Every day, motorcyclists across the country are injured or killed in collisions with passenger vehicles. In the state of Indiana, the government reported over 100 fatalities each year from 2007 till 2013. In addition to the deaths, there were also between 2,486 and 3,279 injuries reported during the same years. Interestingly, the number of motorcycle registrations in the state steadily rose each year, but did not seem to correlate with the number of fatalities or injuries.
While every motorist is responsible for avoiding risks like drunk or distracted driving, riders of two-wheeled vehicles face more dangers than those in passenger cars. It is the responsibility of all drivers to take extra precautions to reduce the chances of colliding with a motorcycle.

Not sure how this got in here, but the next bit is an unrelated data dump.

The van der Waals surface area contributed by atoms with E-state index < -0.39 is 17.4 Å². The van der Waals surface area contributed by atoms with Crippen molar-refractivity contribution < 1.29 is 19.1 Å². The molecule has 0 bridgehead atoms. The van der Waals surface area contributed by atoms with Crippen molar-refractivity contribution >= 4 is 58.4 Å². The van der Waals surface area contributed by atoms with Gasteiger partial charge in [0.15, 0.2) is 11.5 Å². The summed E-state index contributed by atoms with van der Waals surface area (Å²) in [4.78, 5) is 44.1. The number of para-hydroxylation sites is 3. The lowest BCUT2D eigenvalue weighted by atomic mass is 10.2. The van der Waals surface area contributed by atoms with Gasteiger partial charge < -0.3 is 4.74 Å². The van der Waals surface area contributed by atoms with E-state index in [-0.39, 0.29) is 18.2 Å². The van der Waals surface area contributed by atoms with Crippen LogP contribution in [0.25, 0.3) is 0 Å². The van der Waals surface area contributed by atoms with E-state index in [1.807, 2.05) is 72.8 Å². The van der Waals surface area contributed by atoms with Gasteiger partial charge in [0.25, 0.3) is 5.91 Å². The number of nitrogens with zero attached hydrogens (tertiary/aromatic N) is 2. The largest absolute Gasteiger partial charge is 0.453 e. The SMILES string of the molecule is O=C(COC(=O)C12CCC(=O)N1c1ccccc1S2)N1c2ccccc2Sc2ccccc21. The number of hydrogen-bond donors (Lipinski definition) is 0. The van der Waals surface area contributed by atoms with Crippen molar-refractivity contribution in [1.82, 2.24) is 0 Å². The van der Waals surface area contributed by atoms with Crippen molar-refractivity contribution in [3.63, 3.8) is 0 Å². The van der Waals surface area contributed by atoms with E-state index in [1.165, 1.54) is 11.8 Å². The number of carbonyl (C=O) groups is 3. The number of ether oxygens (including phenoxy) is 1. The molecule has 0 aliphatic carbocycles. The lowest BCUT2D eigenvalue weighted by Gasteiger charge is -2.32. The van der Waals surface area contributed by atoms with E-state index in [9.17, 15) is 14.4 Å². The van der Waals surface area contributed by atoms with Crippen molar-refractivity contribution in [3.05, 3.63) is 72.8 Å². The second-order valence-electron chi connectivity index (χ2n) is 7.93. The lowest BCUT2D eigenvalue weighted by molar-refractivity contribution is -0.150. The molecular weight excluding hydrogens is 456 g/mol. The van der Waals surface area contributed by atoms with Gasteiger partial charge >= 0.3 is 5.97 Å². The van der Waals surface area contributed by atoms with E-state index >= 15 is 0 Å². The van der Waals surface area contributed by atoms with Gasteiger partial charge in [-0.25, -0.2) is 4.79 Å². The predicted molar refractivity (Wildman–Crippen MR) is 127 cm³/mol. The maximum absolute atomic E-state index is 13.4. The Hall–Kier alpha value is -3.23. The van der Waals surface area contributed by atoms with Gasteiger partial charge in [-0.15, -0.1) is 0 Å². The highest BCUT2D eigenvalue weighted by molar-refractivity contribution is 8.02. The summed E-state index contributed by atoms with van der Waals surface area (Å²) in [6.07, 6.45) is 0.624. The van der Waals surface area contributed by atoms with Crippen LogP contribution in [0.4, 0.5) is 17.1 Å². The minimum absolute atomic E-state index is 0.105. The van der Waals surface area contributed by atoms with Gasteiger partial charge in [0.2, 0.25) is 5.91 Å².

First, the Governor's Highway Safety Association warns that drivers need to double check their blind spots. The small size of a motorcycle means it is easily missed if drivers are glancing at their blind spot too quickly. This applies to situations when the driver is changing lanes as well as making turns. Other vehicles also need to be aware that a motorcycle's signal does not turn off on its own and caution should be taken.
Additionally, motorcycles need to be allowed more space when being followed. These vehicles can react much quicker than a car and may not signal a stop in enough time for a vehicle to avoid collision. Hazardous road conditions like rain, potholes or railroad crossings may affect motorcycles more than cars, requiring all drivers to take extra precautions in these situations.